A friend recently suggested that apathy is a reasonable response to a world gone mad. He called this the “apathy of impotence.” The apathy of impotence grows from the feeling that there is nothing we can do to change a world afflicted by systematic and structural problems. Rather than beating your head against the wall, it is tempting to just stop caring. I fear that the apathy of impotence is one reason young people are succumbing to depression and suicide.
I feel hopeless myself at times in the face of so many overwhelming social, political, and environmental crises. How do we create hope in a world that seems hopeless?
The climate example
At the risk of adding to the mountain of despair, consider an example. The Intergovernmental Panel on Climate Change issued an ominous recent report. We are probably going to witness temperature changes that go beyond 1.5 degrees Celsius, without any real plan in place to prevent this. The Secretary-General of the United Nations, António Guterres, warned in response, “we are on a fast track to climate disaster.”
We’ve all witnessed the storms, the fires, the shifting seasons. It seems there is not much any individual can do about it. The world is constructed in a way that requires us to consume fossil fuels. Corporate interests and governmental policies are maintaining a disastrous status quo.
Yes, committed individuals can bike more, drive less, and eat vegetarian diets. But the impact of these individual choices are drops in the ocean. The real solution requires a change in the infrastructure, the economy, and the political system. Individuals feel powerless in the face of this challenge. So we lose hope and become apathetic.
Nero’s fiddle and the vortex of despair
As my friend suggested, apathy is not a moral failing but a reasonable response. If there is nothing you can do to make change, you might as well stop worrying. I once described this as the problem of “Nero’s Fiddle”: If Rome is burning and there is no chance you can stop it, you might as well pick up your fiddle and play, right?
This is dangerous. Apathy and despair create a vicious cycle. Instead of working to fix the problem, we give up—and the problem grows worse. The worse it gets, the more likely we are to give up. And so on.
The vortex of despair is at the root of a number of problems that are best described as spiritual. Loneliness, sadness, and grief are often magnified by a vicious cycle. The lonely person mopes in her room, feeling left out. She convinces herself that she has no friends. She retreats to solitude and finds her worst fears confirmed.
Health problems are also exacerbated in this way. You know you should eat better and exercise. But that is difficult. So, you put it off and eat junk food on the couch. The next day you feel sluggish, which leads you to retreat to the couch again.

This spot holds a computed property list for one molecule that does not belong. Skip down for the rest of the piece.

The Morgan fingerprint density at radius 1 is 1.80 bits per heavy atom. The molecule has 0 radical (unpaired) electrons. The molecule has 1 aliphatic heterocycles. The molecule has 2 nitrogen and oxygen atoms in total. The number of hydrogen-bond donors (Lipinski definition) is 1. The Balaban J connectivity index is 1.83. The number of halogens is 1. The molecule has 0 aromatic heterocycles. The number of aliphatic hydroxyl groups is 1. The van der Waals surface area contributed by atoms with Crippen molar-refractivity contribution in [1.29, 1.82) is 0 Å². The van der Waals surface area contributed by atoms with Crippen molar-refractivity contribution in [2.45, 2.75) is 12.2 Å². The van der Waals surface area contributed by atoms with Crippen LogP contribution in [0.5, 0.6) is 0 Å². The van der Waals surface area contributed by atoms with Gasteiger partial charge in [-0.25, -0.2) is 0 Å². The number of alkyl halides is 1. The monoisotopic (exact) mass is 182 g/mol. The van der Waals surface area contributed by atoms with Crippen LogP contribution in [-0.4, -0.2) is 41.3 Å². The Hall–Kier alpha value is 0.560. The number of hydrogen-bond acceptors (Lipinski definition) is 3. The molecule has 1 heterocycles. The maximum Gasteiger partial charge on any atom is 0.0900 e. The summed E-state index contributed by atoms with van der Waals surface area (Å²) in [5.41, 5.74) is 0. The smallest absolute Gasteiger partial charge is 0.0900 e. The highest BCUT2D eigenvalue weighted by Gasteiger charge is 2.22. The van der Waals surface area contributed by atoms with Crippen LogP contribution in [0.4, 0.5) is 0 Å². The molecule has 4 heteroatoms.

Hope as an active and social virtue
How do we break out of that vicious cycle? One solution is religious. At Easter time, Christianity offers a story of hope. But secular and nonreligious folks must look elsewhere for a solution. One key is to understand hope as an active and social virtue.
Hope is not something we passively receive but something we actively create. Hope grows from engagement. It blossoms when you work to generate it. Hope is also a social product. We become more hopeful when we are supported by others.
Hope without action is ephemeral. Passive hope is a mere dream that things will get better. But without action, things don’t get better. And thus, hopeful dreamers slip back into despair, when their passive dreams do not come true.
A more practical kind of hope grows from the realization that progress is only made by painstaking collective action. The philosopher Hannah Arendt directed our attention to this idea, with her concept of “natality.” This is the power of labor, birth, and creativity. Hope requires effort. Children are not born without labor and suffering. To create a better future, we must labor.
The apathy of impotence can be overcome by finding communities of engaged action. The vortex of despair is overcome by going out and getting to work. We find hope when we join together with others who are actively working to make change.
Go to a public rally or protest. Participate in a political campaign. Register people to vote. In those social actions you will find like-minded people to support you and give you hope. You will also be actively participating in the labor of making change.
The apathy of impotence can be overcome by hopeful social action. But this is not a panacea. There is no miraculous solution for big social and political problems. Rather, hopeful social action requires effort, engagement, and even some suffering. But it rests on the realization that things won’t improve unless we join together and get to work.